ARB Seeks Middle Ground on Eastville Project

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The house at 11 Eastville Avenue that has been the subject of a tug-of-war between the owners local preservationists. Photo by Stephen J. Kotz.

The Sag Harbor Board of Historic Preservation and Architectural Review on Monday okayed plans to demolish what is remaining of a house at 11 Eastville Avenue and replace it with a new one, over the objections of neighbors and preservationists who sought a full-scale archaeological survey of the site.

However, Anthony Vermandois, the architect overseeing the project for brothers Matt and Even Mulderrig, said they would agree to allow the Eastville Community Historical Society and other preservationists to designate an observer during the demolition process to make sure no historic artifacts are inadvertently left behind.

“If we do recover anything, we would like to have the ability to incorporate into the new structure,” he said.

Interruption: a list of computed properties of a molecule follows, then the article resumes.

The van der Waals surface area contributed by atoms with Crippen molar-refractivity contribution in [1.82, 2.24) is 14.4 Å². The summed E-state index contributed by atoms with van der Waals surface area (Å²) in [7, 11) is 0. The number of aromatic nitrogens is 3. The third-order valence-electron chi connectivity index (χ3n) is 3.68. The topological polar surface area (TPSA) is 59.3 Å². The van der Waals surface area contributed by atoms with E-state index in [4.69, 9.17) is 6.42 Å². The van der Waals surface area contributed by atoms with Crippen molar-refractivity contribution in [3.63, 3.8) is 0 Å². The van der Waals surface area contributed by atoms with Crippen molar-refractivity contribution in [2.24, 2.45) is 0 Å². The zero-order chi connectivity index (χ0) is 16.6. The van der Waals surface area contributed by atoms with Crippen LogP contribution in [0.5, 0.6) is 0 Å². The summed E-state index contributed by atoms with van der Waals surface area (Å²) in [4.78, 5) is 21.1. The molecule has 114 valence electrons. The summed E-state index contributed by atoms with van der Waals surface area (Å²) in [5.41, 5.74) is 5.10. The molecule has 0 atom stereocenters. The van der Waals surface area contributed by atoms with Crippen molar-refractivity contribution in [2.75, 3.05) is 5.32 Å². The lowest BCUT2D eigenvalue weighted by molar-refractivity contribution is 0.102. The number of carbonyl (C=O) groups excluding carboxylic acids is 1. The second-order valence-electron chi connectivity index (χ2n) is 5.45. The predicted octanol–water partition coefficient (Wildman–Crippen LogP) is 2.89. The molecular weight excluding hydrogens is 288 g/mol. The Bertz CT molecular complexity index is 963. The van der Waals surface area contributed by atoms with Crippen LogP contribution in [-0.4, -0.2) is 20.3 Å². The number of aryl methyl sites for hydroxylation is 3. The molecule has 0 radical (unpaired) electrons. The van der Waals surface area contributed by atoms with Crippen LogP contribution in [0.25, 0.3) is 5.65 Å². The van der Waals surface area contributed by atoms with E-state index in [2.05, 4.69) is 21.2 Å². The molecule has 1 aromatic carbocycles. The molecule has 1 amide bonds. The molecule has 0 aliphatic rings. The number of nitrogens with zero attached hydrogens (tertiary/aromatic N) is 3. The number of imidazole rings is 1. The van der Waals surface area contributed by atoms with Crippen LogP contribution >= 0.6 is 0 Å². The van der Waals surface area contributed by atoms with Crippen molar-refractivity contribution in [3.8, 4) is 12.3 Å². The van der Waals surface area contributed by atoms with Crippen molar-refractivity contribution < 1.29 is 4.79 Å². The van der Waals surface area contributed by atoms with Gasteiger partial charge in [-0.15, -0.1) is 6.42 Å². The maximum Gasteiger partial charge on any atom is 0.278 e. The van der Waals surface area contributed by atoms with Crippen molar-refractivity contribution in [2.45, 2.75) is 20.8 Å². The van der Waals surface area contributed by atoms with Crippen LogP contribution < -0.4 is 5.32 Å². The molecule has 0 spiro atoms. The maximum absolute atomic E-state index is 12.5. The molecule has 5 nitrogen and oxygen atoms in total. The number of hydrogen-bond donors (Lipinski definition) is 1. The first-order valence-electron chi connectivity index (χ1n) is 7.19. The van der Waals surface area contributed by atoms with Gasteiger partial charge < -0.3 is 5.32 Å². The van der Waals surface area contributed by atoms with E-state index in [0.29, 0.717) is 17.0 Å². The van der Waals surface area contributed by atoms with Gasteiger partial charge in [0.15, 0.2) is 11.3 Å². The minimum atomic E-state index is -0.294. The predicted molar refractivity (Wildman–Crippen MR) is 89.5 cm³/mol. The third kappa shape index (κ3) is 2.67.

Mr. Vermandois added, though, that time was of the essence and offered a timeframe of six to eight weeks, the time he estimated it would take his client to get a building permit.

ARB chairman Cee Scott Brown supported the idea of Mr. Vermandois meeting with representatives of the Eastville group as well as with Joan Tripp of the Sag Harbor Historical Society to see if an arrangement could be worked out.

This came over the objections of Hampton Street resident Terry Fraser who read a letter from the Reverend Karen Campbell of Christ Episcopal Church, again calling for the archaeological study.

Jackie Vaughn, president of the Eastville Community Historical Society, said her group was troubled by the sale of historic properties without anyone in the village taking note. “We please ask you to reconsider what your role is and what can happen to our historic buildings and make some effort to keep these buildings intact.”

“This board has nothing to do with the sale of real estate,” Mr. Brown responded.

Referring to a passage in Reverend Campbell’s letter, which stated if a site were improperly excavated, looted or left to the elements, “the site is destroyed forever,” Mr. Brown suggested that was already the case.